Preview: UNAFF

The South Bay's best documentary festival, the United Nations Association Film Fest, returns
THE DISSENTER: At times Chinese dissident artist Ai Weiwei's work is as much journalism as it is art.

Our very world is the subject of the United Nations Association Film Fest, a10-day documentary fest appearing at various Palo Alto locations. This year's theme: "Scales of Justice." Here are the highlights.

Ai Weiwei: Yours Truly
Chairman Winnie the Pooh is no fan of the multimedia artist Ai Wei Wei. At times, Ai's work is journalism as much as art. An example: China, 2008. The People's Republic concealed the number of casualties of the Sichuan earthquake, caused by the "tofu walls" of cheaply-built schools. Wei Wei and his apprentices hunted down the names of the 5,000-plus dead and broadcast them over the radio. This describes some of Ai's recent projects, in particular a site specific work at Alcatraz. (Oct 17).

Who Killed Lt. Van Dorn?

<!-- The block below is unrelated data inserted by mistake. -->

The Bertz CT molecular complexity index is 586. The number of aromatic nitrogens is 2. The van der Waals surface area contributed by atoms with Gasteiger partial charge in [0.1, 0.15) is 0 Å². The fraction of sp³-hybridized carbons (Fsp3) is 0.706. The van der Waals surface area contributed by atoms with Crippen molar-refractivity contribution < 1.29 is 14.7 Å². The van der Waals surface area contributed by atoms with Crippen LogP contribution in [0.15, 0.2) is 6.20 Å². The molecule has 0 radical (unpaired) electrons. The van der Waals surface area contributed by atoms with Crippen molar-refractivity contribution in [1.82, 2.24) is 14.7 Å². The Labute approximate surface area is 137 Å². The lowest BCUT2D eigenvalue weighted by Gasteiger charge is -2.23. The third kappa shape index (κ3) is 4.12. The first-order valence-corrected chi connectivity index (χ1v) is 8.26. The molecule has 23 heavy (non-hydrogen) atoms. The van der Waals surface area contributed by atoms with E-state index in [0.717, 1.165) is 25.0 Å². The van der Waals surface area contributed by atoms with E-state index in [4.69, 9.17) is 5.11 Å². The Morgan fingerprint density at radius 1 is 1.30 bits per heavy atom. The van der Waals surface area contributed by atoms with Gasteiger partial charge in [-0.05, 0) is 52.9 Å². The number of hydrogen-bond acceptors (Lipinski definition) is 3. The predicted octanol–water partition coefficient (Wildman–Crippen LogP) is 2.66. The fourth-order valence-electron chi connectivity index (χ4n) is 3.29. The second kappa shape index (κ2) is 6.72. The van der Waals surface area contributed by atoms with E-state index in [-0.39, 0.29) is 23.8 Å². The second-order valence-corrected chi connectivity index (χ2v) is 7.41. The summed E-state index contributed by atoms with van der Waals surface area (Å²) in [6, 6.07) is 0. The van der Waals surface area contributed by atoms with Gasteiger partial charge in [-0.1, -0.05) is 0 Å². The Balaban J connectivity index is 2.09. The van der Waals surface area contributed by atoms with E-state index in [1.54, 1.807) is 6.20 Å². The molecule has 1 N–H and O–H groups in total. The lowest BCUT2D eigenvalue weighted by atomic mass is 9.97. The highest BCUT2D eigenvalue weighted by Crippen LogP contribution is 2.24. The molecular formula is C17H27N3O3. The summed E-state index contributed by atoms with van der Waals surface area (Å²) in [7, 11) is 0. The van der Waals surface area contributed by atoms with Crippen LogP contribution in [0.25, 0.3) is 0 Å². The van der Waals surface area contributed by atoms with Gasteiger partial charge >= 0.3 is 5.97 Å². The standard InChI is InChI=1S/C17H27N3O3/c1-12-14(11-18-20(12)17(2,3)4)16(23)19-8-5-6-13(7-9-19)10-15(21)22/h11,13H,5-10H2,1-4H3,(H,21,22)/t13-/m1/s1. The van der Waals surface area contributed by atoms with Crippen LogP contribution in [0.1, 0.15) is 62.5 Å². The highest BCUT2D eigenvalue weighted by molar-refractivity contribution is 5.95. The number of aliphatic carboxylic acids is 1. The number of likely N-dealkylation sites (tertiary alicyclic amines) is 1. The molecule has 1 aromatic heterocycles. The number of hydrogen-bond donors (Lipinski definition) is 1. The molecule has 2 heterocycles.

The Navy needs a few good make up for sailors killed by the crash-prone M4-S3E Sea Dragon, the cause of 27 accidental deaths over the course of a quarter of a century. Zachary Stauffer (Rape in the Fields) documents the struggles of one Nicole Van Dorn to get the truth about her husband's death. (Oct 18).

16 Bars
A lot of good music has come out of the joint, from Ledbelly on down. Grammy-winner Todd "Speech" Thomas of the band Arrested Development goes into a Virginia jail to help convicts record an album of songs about their plight. (Oct 19).

About Lea Tsemel, a lawyer who represents the toughest political cases in Israel, including the trials of attempted suicide bombers. (Oct 21) Similarly Oct 18's Bei Bei concerns an American lawyer defending a Chinese immigrant. The severely depressed Bei Bei Shuai tried to kill herself with rat poison but survived, though the 8 month old fetus she was carrying died. Worse luck for her: she lived in Indiana where the DAs were primed to go after an "infanticide" case. .

Can Art Stop a Bullet?: William Kelly's Big Picture
Martin Sheen narrates a profile of an Australian artist and activist who believes "a painting can't stop a bullet, but it can stop a bullet from being fired". Kelly considers the sort of work that a person might see-an example here is Goya's "Third of May 1808"-- that would ensure they'd never become a soldier, a murderer, or an executioner. (Oct 23).

Oct 17-27
Various Locations

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